The Walden Effect: Farming, simple living, permaculture, and invention.

Weeds for the goats

Grazing goat

"Do you think you'll run out of weeds for the goats to eat?" Joey asked when he was over this weekend. The answer will depend on whether or not tethering our little herd in the woods works out.

Dry weather has finally slowed the growth of grass within our core homestead, so I've started taking the goats beyond our fences to graze. The trouble is that the goats don't feel quite so safe outside the boundaries...and I'm not sure whether it's really safe for them to be that far away, tied down so our local pack of wild dogs could make short work of them. Of course, I'm always home, Lucy is always on patrol, Abigail has big horns, and the goats are always well within ear shot, so I think Abigail and I are probably both overreacting.

Goat eating tree leaves

My tethering method currently involves putting Artemesia on a long line, leaving Lamb Chop untethered (if we're safely away from the garden), and then putting Abigail on the shortest leash with the deepest anchor. It sounds counterintuitive, but Abigail is such a browser that if she has a long leash, she spends most of her time wandering around picking out which morsel looks the tastiest. On the other hand, if you put her on a short line, then she hunkers down and eats for nearly two which point I go out and move her to the other side of Artemesia's spot. If the weather permits, Abigail seems to fill her belly within about four or five hours, even in the slimmer pickings of the woods, which works well with my daily routine.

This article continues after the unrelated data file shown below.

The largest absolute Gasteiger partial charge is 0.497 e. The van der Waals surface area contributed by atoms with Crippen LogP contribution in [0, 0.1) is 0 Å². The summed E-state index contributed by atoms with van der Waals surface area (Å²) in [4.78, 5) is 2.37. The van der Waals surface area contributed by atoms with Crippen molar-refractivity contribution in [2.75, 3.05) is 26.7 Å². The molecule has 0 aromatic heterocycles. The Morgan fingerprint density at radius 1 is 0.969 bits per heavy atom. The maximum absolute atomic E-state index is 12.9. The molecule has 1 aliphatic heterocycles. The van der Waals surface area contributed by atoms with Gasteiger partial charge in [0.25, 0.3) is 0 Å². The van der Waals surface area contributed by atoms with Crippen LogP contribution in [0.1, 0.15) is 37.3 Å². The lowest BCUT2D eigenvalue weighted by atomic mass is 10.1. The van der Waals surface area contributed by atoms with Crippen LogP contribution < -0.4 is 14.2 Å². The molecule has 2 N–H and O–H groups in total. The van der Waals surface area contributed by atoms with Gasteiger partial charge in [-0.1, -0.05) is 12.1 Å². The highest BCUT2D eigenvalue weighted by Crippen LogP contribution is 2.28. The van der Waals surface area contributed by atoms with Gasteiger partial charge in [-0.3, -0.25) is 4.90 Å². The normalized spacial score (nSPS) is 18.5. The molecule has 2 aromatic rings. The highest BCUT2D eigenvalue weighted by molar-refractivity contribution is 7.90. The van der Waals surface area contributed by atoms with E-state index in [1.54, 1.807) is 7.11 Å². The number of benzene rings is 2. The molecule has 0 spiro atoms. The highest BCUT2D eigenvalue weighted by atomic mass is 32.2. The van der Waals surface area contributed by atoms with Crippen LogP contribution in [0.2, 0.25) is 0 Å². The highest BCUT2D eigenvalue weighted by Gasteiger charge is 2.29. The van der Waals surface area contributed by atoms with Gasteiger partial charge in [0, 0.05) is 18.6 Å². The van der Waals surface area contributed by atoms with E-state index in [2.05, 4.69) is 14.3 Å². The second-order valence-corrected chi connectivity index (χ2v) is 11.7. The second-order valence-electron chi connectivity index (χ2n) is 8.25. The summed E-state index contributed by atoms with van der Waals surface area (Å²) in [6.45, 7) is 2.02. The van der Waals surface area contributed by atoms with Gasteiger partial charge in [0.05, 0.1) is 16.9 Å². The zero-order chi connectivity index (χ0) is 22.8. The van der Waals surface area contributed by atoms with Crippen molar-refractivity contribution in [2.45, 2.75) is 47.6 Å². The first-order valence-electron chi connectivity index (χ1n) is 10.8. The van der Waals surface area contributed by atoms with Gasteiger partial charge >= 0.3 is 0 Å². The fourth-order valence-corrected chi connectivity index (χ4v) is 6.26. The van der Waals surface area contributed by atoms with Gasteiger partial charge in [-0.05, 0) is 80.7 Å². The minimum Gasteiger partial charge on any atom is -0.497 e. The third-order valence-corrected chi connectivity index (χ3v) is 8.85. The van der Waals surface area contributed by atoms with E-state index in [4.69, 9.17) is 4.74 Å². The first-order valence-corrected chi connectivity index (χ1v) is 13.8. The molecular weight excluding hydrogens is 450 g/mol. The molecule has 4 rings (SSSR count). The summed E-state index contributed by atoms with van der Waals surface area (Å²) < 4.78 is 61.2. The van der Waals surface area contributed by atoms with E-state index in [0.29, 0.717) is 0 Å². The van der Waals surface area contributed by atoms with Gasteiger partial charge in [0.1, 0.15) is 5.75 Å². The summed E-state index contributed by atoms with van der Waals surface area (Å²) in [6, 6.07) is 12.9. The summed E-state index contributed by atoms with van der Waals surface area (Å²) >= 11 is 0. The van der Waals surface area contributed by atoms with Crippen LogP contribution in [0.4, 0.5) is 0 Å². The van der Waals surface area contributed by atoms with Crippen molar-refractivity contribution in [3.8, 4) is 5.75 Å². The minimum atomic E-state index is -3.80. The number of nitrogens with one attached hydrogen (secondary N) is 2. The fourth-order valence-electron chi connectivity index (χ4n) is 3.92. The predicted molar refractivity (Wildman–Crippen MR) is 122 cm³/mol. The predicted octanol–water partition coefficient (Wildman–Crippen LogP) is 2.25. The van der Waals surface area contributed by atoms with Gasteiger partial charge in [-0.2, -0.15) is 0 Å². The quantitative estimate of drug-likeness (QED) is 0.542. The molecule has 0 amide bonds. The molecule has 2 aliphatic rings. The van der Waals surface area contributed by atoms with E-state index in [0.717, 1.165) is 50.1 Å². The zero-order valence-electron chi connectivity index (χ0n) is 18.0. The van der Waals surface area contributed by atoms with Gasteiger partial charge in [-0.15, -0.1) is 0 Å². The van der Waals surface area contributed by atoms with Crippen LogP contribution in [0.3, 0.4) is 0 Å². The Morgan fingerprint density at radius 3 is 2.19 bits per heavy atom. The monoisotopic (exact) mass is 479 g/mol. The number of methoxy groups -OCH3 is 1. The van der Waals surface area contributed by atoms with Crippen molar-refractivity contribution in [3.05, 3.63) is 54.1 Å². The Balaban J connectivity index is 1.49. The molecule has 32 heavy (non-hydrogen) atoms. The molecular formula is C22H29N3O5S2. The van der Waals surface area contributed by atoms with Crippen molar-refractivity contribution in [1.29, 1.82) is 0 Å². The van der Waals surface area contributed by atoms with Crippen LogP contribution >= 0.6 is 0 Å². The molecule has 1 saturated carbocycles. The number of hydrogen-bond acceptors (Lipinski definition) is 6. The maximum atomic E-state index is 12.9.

Playing goat kid

Lamb Chop is generally done eating within the first half an hour...especially if he's broken out of his stall and stolen the morning milk again. (Bad Lamb Chop! And here Abigail had upgraded to three cups a day too!) Luckily, Artemesia doesn't need much more grazing time than that and is quite willing to butt heads or nap with her charge while Abigail continues stuffing her rumen.

Goat moat

I keep hoping to see signs of heat from our doeling since both Nubians and Nigerians (her two lineages) can sometimes go into heat out of season, but Artemesia always likes spending time with the buckling, is always a loud mouth, and always wags her tail a lot. She even lets Lamb Chop mount her, but it seems to be in more of a "whatever, he's a kid, let him play" sort of way. I'm hopeful that when they're both really serious about mating I'll be able to tell the difference, but I'm not so sure. From an animal-management perspective, it sure would be nice if Artemesia got pregnant now for a fall kidding and Lamb Chop went in the freezer, but there's not really much I can do about goat sex....

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About us: Anna Hess and Mark Hamilton spent over a decade living self-sufficiently in the mountains of Virginia before moving north to start over from scratch in the foothills of Ohio. They've experimented with permaculture, no-till gardening, trailersteading, home-based microbusinesses and much more, writing about their adventures in both blogs and books.

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